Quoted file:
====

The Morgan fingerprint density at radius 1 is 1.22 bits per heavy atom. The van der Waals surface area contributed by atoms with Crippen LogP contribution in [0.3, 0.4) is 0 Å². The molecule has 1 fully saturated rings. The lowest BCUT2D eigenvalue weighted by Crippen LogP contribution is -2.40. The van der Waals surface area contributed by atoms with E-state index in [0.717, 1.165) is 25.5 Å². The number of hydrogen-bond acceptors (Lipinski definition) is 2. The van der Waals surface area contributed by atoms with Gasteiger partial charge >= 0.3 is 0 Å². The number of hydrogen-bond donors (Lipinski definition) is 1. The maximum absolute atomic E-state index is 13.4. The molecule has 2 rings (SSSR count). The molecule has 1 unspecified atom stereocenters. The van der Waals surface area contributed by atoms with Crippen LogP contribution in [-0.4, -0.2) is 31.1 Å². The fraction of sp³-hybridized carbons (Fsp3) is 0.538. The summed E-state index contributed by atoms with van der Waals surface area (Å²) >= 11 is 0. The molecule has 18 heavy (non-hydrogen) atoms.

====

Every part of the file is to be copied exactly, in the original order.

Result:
The Morgan fingerprint density at radius 1 is 1.22 bits per heavy atom. The van der Waals surface area contributed by atoms with Crippen LogP contribution in [0.3, 0.4) is 0 Å². The molecule has 1 fully saturated rings. The lowest BCUT2D eigenvalue weighted by Crippen LogP contribution is -2.40. The van der Waals surface area contributed by atoms with E-state index in [0.717, 1.165) is 25.5 Å². The number of hydrogen-bond acceptors (Lipinski definition) is 2. The van der Waals surface area contributed by atoms with Gasteiger partial charge >= 0.3 is 0 Å². The number of hydrogen-bond donors (Lipinski definition) is 1. The maximum absolute atomic E-state index is 13.4. The molecule has 2 rings (SSSR count). The molecule has 1 unspecified atom stereocenters. The van der Waals surface area contributed by atoms with Crippen LogP contribution in [-0.4, -0.2) is 31.1 Å². The fraction of sp³-hybridized carbons (Fsp3) is 0.538. The summed E-state index contributed by atoms with van der Waals surface area (Å²) >= 11 is 0. The molecule has 18 heavy (non-hydrogen) atoms.